This morning marks a major development in design patent practice which may change the way U.S. applicants pursue foreign design patents, beginning in May. This morning, the United States formally became a participating member of the Hague Agreement Concerning the International Registration of Industrial Designs (“the Hague Agreement”). Under the Hague Agreement, U.S. applicants will be able to file a single international design application with the USPTO to obtain protection for up to 100 designs in over 62 territories. The Hague Agreement will drastically simplify international design patent applications. Currently, U.S. applicants wishing to pursue protection for designs in multiple jurisdictions must file individual applications in each of the respective jurisdictions. The Hague Agreement also extends the term for issued design patents from 14 to 15 years..
The ability to file a single design patent application covering the United States and 61 other territories should reduce the costs and administrative burden for U.S. Applicants to seek foreign design patent protection. The USPTO will be issuing final rules implementing the Hague Agreement in the coming weeks and the rules are slated to go into effect on May 13, 2015. As we previously reported, the USPTO published its proposed rules for implementing the Hague Agreement on November 29th, 2013. On February 4th, the period for submitting comments ended.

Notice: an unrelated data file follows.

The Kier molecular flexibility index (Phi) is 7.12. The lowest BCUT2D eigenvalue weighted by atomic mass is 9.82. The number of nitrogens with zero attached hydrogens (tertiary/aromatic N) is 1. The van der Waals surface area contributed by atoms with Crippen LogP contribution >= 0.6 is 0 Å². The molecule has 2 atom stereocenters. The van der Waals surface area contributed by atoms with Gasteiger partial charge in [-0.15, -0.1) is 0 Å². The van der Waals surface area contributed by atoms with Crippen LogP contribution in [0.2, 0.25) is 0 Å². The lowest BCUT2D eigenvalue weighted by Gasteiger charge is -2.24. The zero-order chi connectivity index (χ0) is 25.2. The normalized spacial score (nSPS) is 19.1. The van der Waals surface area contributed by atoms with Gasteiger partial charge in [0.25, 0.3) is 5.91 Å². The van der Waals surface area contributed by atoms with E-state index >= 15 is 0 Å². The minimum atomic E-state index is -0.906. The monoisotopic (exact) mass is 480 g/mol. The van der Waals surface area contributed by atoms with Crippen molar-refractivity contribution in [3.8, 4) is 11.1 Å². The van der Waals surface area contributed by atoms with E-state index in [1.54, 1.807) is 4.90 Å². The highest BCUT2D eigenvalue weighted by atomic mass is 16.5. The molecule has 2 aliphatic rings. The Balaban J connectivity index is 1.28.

One question now on applicants minds is whether it makes sense to delay applying for U.S. patent protection until May, when international applications can be filed at the U.S. Patent Office. The design patent term extension, will not be retroactive, so filing your design patent application today may seem like voluntarily relinquishing 9 extra months of design patent protection. However, in making the decision to delay filing for design patent protection, applicants and practitioners should be mindful of any potential bars to foreign design patent protection. While U.S. design patent protection may be sought up to a year after publication of the relevant design, foreign rights are extinguished upon publication. Thus, if May 13 falls after a planned publication date, applicants may want to reconsider waiting.
As always, we will keep you informed as the USPTO issues its final rules regarding international design patent prosecution and let you know about any material deviations from standard U.S. design patent prosecution. Here is a link to the USPTO's press release on Hague implementation.